With just two weeks left to start getting serious about the Tour de Cure, I thought I'd post a little about how diabetes has effected my life in the past few years. In the fall of 2004 I had to have most of my pancreas taken out after a serious bout with gallstone pancreatitis. Within two years, I was diagnosed with diabetes-- there wasn't enough of my pancreas left to keep up with the insulin needs of my body. Initially, I only took long-acting basal insulin, but soon I was also taking bolus insulin with meals to cover the blood sugar spike associated with eating carbohydrates.
Time progressed, and eventually I ended up wearing an insulin pump 24/7. Rather than relying on a large dose of insulin that stays in my system for 24 hours, my pump gives me programmed doses of short-acting insulin continuously, and extra when I eat.
The pump has been great, but it is still a constant challenge to stay on top of it. Finding time to exercise (which has a great side-effect of leveling out blood sugar) has also been an uphill battle.
I'm a prime candidate to receive some sort of transplant or implant as cure because I don't have the underlying causes of diabetes; my body isn't killing my islet cells-- I just had to have them surgically removed. This is why I try to be active in fundraising for the American Diabetes Association.
Last year, Jakki and I first rode the Tour de Cure. This year, I think I'll be riding solo, as Jakki's pregnancy is preventing her from any serious time on a bike seat. My parents are planning on riding some of the distance with me, and some work friends who are serious cyclists will probably do a longer route. Our team site is here.
So please help me reach my fundraising goal of $150 by the Tour on May 19th by clicking the link at the top of this post. Thanks!
Yeah, it's been awhile. I'm sure everyone is tired of my apologizing for how infrequently I post to the blog; so I won't. Instead I'll just get to the point.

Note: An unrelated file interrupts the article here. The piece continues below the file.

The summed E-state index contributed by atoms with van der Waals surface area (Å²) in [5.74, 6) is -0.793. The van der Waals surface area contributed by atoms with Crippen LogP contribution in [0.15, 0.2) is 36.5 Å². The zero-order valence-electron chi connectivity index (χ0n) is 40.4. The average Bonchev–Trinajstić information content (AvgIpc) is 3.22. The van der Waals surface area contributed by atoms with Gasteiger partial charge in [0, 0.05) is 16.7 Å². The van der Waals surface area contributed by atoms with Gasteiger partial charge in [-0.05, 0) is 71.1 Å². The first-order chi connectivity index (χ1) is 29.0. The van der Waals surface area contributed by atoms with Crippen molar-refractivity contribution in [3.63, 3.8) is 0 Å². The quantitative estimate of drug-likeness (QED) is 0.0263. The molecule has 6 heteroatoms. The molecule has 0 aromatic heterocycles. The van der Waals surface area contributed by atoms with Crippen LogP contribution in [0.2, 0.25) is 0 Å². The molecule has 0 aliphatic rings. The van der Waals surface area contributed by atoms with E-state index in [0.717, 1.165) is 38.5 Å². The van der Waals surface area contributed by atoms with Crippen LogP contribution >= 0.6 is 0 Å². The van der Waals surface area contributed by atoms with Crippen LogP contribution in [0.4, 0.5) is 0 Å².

Currently I'm working at a client's site and I have been since the beginning of the year. I have a little desk, just like everyone else's little desk, except this one's MINE. I have been at this little desk approximately 153 days, according to Wolfram Alpha, not counting holidays or working from home, which haven't happened much. I was just walking back to my desk when I passed the obligatory copy machine. You know the one I mean. The large, leased, super-mega office model with 100 sheet collator and enough features to give Johannes Gensfleisch zur Laden zum Gutenberg an aneurysm. There was a guy using it...
To make paper copies.
Of other paper.
This seemingly normal thing struck me as totally odd for a moment. I gawked at him as I would have gawked at a NASA engineer lighting the Shuttle engines with a tinderbox. Suddenly, the concept of a photocopier seemed like such a prolepsis. You see, in the 153 eight hour (or longer) workdays I have spent at my little desk, I have not generated or sought fit to store a single piece of paper. Not one Post-It, nor index card (although I do carry those in my bag), nor TPS report. In fact the only paper products on or in my desk are napkins squirreled away from take-out lunches. How have I not printed out a single thing or stuffed someone else's agenda in a drawer?
I don't really think I'm a poster child for The Online Life. I mean-- I use Dropbox, I use OneNote, I use Google docs, I have more cloud-based accounts than "Carter had fart pills" (you're welcome Payne's). Blah-dee-fricken-blah. But I'm certainly not some hipster consultant with a beanbag chair in an incubator talking about SEO and new media on my MacBook Air with Retina Display. I'm really not that cool.
Still, the point remains, I was shocked by the quaintness of using a photoelectric device with complicated working parts to make pieces of paper that look more or less like other pieces of paper. It makes me wonder how long those copier leasing places will be around. Do they have an exit strategy? Or will they end up like Bill's Buggy Whip Emporium did when Hank Ford started rolling Model T's off his line at a rate of nine to ten thousand a day.
I guess I don't really have a profound point to make here, but I'm still stung by the shock of noticing a present-day anachronism. I wonder what other jolts my future holds. Or, better yet, what things my children will describe as "quaint" and "old timey".
That's all for now.